“Lead, follow, or get out of the way.” Leadership during a crisis.

While it’s debated on who said “Lead, follow, or get out of the way,” it’s exactly what’s required at this time.  As a leader, you must keep your composure while everyone else is losing theirs. A calm voice, clear guidance, and a detailed action plan will see your teams through this crisis.

Leadership during a crisis

With the onset of COVID-19, the world has come to a standstill.  Business have gone remote or gone completely offline.  Your Q2 plan has blown up, as well as your annual plan.  So, what do you need to do right now to lead your teams and survive or even thrive?

Ignore the noise

First, stop talking about the virus.  Outside of social distancing and washing your hands, it’s out of your control.  The constant barrage online and over the TV are enough noise to drown out any clear thoughts.

Develop monthly plans

Second, unless you had a contingency plan to overcome a global pandemic, trash your old plans.  Whatever you were planning to do for Q2 probably isn’t going to happen.  You need to shorten your timeline and bring in your horizon.  Plan for the next month and plan for a sprint. To accomplish this, you should adhere to the following steps:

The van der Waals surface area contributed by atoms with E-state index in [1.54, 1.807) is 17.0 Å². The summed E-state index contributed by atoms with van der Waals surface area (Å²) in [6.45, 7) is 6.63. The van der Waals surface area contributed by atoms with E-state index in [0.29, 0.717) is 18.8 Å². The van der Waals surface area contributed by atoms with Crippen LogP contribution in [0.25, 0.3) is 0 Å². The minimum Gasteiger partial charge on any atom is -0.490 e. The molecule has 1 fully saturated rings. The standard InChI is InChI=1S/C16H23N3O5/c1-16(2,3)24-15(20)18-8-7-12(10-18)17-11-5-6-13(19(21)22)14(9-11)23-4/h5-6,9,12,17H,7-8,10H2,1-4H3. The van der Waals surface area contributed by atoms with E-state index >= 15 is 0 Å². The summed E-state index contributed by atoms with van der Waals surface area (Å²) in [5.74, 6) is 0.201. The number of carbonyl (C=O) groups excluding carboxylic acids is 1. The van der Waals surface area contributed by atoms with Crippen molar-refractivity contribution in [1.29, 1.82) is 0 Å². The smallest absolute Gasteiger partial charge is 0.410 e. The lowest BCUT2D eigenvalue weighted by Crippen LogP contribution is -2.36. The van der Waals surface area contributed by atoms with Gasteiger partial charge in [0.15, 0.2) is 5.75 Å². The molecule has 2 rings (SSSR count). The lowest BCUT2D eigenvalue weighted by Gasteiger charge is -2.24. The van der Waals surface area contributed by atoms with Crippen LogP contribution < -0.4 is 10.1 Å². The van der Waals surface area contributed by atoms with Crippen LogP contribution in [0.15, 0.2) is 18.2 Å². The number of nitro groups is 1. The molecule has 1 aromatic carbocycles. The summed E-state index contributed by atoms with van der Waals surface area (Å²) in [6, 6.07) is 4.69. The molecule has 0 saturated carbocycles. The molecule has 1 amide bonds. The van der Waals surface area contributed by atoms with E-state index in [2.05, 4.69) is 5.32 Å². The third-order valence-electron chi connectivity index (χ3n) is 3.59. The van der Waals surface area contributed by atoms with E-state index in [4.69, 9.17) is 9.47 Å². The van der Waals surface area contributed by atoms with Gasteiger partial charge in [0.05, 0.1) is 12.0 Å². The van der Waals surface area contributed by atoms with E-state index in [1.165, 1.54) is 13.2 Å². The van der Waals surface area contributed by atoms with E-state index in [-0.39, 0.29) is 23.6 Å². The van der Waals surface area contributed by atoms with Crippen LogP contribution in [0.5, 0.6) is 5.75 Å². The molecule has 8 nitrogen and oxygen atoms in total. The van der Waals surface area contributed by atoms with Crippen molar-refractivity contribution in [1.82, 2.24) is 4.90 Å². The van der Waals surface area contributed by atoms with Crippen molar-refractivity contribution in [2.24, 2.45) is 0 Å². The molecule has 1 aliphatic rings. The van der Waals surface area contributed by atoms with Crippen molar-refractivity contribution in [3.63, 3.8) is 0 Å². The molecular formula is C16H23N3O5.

1. Develop your intent for the next month.  Look for opportunities and give clear guidance on what you want to achieve.  Are you an MSP and you can offer secure remote services? Are there internal projects that should have been completed long ago, but weren’t because you never had the time?  When was the last time you really looked at your operating procedures and SOP’s?
  2. Identify the situation, challenges, obstacles, and opportunities.  Put everything on the board.
  3. Breakdown the obstacles to those you can control or mitigate and those you cannot. (Tip- Coronavirus is out of your control.  Look inward.)
  4. Identify Resources you can utilize to mitigate or negate the obstacles  (people, processes, assets, etc.)
  5. Identify the opportunities that are achievable under the current environment.
  6. Develop action steps.  Be clear and concise. Who is doing What by When!
  7. Execute, evaluate, and then plan the next month when it arrives.

This will pass

Third, don’t lose sight of the recovery.  This will pass.  Those who start planning for the upswing will be better positioned when it happens than those who focus only on tomorrow.  If you have the people, designate a team to develop three scenarios for the recovery: worse case, best case, and most likely case.  This will pay huge dividends during the upswing and if nothing more, it will keep your teams from focusing on the doom and gloom of today.

Stay above the fray

Your clients and employees are keying off what you say, how you say it, and how you act.  As a leader, it’s your responsibility and obligation to maintain your cool in a crisis.  In any endeavor, sports, government, military, or business, the leaders who stayed above the fray won out in the end. 

As my father used to tell me, “Don’t be part of the problem or add to it.  Be part of the solution.”

Patrick Houlahan